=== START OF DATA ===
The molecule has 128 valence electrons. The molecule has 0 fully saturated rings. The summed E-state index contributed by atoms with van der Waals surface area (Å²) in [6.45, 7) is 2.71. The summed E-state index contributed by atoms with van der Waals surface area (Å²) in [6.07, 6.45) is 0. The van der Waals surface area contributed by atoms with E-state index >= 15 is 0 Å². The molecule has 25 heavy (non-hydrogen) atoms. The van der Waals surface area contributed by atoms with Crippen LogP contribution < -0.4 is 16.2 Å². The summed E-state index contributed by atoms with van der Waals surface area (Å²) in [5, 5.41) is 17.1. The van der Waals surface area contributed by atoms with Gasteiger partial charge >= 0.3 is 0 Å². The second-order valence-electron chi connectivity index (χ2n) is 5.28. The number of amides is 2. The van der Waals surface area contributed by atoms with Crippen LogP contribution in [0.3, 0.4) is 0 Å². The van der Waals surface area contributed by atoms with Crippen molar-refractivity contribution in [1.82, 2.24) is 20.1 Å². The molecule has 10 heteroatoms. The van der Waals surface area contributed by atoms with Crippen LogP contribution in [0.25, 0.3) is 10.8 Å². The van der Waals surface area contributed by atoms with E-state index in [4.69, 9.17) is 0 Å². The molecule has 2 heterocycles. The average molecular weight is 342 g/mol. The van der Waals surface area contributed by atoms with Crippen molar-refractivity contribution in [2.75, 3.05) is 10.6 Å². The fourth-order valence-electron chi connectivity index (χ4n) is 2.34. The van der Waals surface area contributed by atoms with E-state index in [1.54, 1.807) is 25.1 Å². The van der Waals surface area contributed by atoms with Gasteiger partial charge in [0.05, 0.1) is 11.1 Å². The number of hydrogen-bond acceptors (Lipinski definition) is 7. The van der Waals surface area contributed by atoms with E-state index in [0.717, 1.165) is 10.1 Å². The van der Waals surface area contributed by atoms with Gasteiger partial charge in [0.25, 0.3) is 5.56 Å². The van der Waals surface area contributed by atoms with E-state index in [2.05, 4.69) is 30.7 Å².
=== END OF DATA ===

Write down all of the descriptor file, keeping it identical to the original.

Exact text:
The molecule has 128 valence electrons. The molecule has 0 fully saturated rings. The summed E-state index contributed by atoms with van der Waals surface area (Å²) in [6.45, 7) is 2.71. The summed E-state index contributed by atoms with van der Waals surface area (Å²) in [6.07, 6.45) is 0. The van der Waals surface area contributed by atoms with E-state index >= 15 is 0 Å². The molecule has 25 heavy (non-hydrogen) atoms. The van der Waals surface area contributed by atoms with Crippen LogP contribution < -0.4 is 16.2 Å². The summed E-state index contributed by atoms with van der Waals surface area (Å²) in [5, 5.41) is 17.1. The van der Waals surface area contributed by atoms with Gasteiger partial charge >= 0.3 is 0 Å². The second-order valence-electron chi connectivity index (χ2n) is 5.28. The number of amides is 2. The van der Waals surface area contributed by atoms with Crippen LogP contribution in [0.3, 0.4) is 0 Å². The van der Waals surface area contributed by atoms with Crippen molar-refractivity contribution in [1.82, 2.24) is 20.1 Å². The molecule has 10 heteroatoms. The van der Waals surface area contributed by atoms with Crippen LogP contribution in [0.25, 0.3) is 10.8 Å². The van der Waals surface area contributed by atoms with E-state index in [4.69, 9.17) is 0 Å². The molecule has 2 heterocycles. The average molecular weight is 342 g/mol. The van der Waals surface area contributed by atoms with Crippen molar-refractivity contribution in [2.75, 3.05) is 10.6 Å². The fourth-order valence-electron chi connectivity index (χ4n) is 2.34. The van der Waals surface area contributed by atoms with E-state index in [1.54, 1.807) is 25.1 Å². The van der Waals surface area contributed by atoms with Gasteiger partial charge in [0.05, 0.1) is 11.1 Å². The number of hydrogen-bond acceptors (Lipinski definition) is 7. The van der Waals surface area contributed by atoms with E-state index in [0.717, 1.165) is 10.1 Å². The van der Waals surface area contributed by atoms with Gasteiger partial charge in [0.25, 0.3) is 5.56 Å². The van der Waals surface area contributed by atoms with E-state index in [2.05, 4.69) is 30.7 Å².